How we do design and usability audits

Design and usability audits are among the most important things we do at Depending on the specific situation these might also be called “expert reviews” or “heuristic evaluations.” Whatever name we use, we always follow the same basic approach to reviews and audits: user-centred, structured, collaborative, and actionable.

People reviewing notes with a pencil between two laptops


The first thing we do in a usability audit is understand the users’ primary scenarios, motives, and needs. In some cases, like when we’re hired to help optimize an interface for a very specific task (like finding and buying a product) user needs and business goals are closely aligned and we can start right away.

For more complicated or multi-faceted interfaces, like B2B websites or government intranets, we might do some light preliminary research, like looking at analytics and doing a top tasks survey (if time allows).

It’s also important to be familiar with a broad range of behaviours. Frequent exposure to user research and usability testing helps us maintain the healthy degree of empathy, objectivity and humility to see things through a user-focused lens. It makes it easier to recognize problem spots and explain why they’re problems.


Another distinguishing factor of a usability audit (compared to, say, a design critique) is formalized, structured outputs. Critiques are conversations in themselves. Audits build foundations for larger conversations and decisions.

The formality and thoroughness of an audit requires a pre-defined framework or checklist. Jakob Nielsen’s set of usability heuristics is one of the most frequently cited frameworks, despite its datedness (1995) and the fact that Nielsen’s own consultancy uses a more sophisticated framework for its own audits.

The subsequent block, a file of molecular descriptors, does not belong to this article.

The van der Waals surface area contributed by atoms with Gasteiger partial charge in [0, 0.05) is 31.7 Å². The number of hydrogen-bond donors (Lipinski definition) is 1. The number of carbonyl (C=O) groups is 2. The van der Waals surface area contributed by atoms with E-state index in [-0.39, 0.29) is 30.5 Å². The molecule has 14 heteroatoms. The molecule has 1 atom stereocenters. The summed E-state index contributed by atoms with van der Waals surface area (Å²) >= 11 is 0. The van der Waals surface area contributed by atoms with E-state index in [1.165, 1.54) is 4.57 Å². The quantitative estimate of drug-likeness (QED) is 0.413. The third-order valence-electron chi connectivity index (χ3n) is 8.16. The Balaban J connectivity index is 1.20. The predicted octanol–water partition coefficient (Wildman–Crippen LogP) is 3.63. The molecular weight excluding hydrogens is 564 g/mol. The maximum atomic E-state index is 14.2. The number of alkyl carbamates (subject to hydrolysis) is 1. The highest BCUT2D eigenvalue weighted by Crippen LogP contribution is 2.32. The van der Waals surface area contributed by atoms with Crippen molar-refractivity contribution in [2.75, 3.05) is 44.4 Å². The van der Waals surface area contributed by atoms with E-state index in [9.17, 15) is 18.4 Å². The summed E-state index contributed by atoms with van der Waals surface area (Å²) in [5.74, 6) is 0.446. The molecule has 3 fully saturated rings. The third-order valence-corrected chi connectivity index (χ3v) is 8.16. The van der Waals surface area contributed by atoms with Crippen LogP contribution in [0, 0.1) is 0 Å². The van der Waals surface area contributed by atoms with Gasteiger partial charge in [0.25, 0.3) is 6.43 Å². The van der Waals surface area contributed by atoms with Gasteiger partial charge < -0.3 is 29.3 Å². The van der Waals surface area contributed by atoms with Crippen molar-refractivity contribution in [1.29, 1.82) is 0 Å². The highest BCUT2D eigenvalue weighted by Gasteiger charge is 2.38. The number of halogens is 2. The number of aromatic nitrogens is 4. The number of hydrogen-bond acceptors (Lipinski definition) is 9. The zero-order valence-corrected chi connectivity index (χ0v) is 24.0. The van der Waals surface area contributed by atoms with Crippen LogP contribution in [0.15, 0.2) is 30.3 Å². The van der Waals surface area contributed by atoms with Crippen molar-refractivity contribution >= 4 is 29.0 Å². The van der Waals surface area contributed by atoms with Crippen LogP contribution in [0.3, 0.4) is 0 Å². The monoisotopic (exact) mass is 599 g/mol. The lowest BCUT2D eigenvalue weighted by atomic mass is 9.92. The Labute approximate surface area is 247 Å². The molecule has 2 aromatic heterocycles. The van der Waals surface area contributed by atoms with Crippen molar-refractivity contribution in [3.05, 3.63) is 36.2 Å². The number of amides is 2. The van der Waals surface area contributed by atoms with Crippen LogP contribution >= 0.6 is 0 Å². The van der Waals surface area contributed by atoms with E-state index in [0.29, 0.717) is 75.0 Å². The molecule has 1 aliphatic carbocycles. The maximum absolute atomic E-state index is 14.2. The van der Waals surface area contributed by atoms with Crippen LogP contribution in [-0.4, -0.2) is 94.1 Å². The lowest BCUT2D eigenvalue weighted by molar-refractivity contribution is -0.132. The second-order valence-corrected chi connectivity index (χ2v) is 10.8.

The framework uses has evolved through years of UX work and fine-tuning to make it comprehensive and adaptable without being over-complicated.

We organize our UX principles around four core pillars:

  • Value
  • Usability
  • Accessibility
  • Appeal

Each of those is broken down into another 3-5 qualities or attributes that every interface should have, like “focuses user attention on completing key tasks,” “uses language familiar to entire target audience,“ and “engages users through interaction and feedback.”


A structured framework is important but not sufficient for doing a thorough UX audit.

There’s no way to shortcut the diligence required to actually go through an experience, step by step, task by task, looking for potential issues and opportunities to improve it.

Usability audits are more difficult to automate than technical performance, SEO, or accessibility audits. There’s no browser plugin for finding unnecessary steps in the user flow or places where visual hierarchy doesn’t align with user priorities. Reliance on human labour means that usability audits are subject to biases and blind spots, even when experts are involved.

A skilled, experienced reviewer can find a lot of usability issues, but other team members will see things from different perspectives. One team member might have a better eye for design while another has more familiarity with a specific type of user behaviour in usability tests.’s usability audits usually include input from researcher, strategist, and design perspectives. Developers also might be consulted, especially if the scope of the audit includes making recommendations.


Actionability isn’t necessary for every audit, but it’s something likes to emphasize. We like seeing results.

We usually find some quick wins or low-hanging fruit — recommendations that can be addressed right away with minimal effort, like changing a label. There are also usually some bigger, longer-term recommendations that require more planning and budgeting.

There might also be some “question marks” that would benefit from follow-up testing or research. This may be the case when an interface has something proprietary or unique that we haven’t tested before. We can make informed guesses, but many hours of user exposure have taught us when it’s worth testing our assumptions.

The best design and usability audits provide clear takeaways and recommendations. Our job isn’t done until they’ve been clarified and questions have been answered.


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